The House of Commons Public Administration Committee is currently considering the role of the Parliamentary and Health Service Ombudsman. Professor Patrick Dunleavy, Co-Director of Democratic Audit and General Editor of this blog, gave evidence at the Committee’s most recent hearing on the topic. In this post, Richard Berry summarises the evidence presented and highlights key recommendations for improving the Ombudsman’s role in citizen redress.
This article was originally published on the Democratic Audit blog.
The Parliamentary and Health Service Ombudsman (PHSO) investigates complaints from people who feel they have been treated unfairly or received a poor service from government organisations and the NHS in England. Last year, the PHSO received almost 27,000 enquiries from the public, an increase of 13% on the previous year. The Public Administration Committee scrutinises the work of the PHSO, and in its most recent session took evidence from Professor Dunleavy, alongside Professor Robert Hazell of University College London and Brian Thompson of the University of Liverpool.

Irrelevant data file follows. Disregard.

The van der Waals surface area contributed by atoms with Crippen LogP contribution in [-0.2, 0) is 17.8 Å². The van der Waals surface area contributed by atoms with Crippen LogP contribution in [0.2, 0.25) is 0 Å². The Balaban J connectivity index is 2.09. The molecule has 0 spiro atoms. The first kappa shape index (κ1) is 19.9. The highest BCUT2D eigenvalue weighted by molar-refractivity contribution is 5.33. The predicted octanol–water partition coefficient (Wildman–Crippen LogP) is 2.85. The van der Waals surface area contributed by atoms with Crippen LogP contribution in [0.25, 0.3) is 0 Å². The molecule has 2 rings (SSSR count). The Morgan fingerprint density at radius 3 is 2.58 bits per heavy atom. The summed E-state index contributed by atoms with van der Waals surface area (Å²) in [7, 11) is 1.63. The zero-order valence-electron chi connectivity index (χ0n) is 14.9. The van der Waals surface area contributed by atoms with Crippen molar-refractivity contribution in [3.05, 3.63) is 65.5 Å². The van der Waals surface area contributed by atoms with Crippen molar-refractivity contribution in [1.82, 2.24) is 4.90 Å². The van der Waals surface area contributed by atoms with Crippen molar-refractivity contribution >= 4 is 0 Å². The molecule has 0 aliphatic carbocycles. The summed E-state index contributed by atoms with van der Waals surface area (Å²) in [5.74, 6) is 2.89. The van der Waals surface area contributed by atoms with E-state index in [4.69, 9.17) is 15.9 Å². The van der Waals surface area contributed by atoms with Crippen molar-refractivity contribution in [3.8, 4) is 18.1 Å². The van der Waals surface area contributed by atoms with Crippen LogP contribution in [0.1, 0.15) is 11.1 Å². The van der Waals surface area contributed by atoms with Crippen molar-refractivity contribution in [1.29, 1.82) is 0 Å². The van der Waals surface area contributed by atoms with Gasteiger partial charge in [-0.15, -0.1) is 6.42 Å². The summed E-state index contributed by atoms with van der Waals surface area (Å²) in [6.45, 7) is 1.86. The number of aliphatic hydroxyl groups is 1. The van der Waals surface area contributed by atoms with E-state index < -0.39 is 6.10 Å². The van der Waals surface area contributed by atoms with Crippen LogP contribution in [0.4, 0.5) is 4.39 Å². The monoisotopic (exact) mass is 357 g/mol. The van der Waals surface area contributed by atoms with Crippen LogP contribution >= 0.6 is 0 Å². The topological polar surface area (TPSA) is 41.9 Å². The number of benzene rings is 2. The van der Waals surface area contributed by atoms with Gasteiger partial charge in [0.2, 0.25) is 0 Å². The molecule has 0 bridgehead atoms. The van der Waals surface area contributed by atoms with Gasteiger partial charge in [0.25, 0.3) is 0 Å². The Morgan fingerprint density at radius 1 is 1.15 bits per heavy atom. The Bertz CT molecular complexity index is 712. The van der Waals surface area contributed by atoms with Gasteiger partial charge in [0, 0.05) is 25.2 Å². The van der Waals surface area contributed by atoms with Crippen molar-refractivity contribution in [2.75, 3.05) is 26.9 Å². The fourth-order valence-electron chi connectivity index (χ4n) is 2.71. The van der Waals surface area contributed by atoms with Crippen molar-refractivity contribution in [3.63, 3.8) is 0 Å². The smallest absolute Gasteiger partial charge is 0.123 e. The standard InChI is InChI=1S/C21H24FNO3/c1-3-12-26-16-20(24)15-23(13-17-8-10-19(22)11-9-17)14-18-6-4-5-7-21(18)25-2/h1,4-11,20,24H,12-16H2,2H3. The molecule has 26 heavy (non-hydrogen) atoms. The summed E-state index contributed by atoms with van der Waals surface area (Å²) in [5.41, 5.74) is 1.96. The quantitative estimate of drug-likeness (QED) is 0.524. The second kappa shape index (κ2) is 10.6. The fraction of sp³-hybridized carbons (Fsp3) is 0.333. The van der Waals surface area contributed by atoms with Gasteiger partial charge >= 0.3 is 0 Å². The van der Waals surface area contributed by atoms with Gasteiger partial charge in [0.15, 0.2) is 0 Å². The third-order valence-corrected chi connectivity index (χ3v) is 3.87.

Fragmentation of citizen redress
One of the main themes of the session was the fragmentation of the system of citizen redress in the UK, particularly in England. Within public services there is a distinction between complaints (which the PHSO handles) and appeals, a more legalistic process. This distinction, Professor Dunleavy argued, is unintelligible for the public:
The separation of appeals and complaints is just a completely bizarre piece of Whitehall thinking. In some ways, a complaint is supposed to be some kind of attribution of blame, whereas an appeal is asking for a second look. From an ordinary citizen’s point of view, the difference between those is abstruse and metaphysical.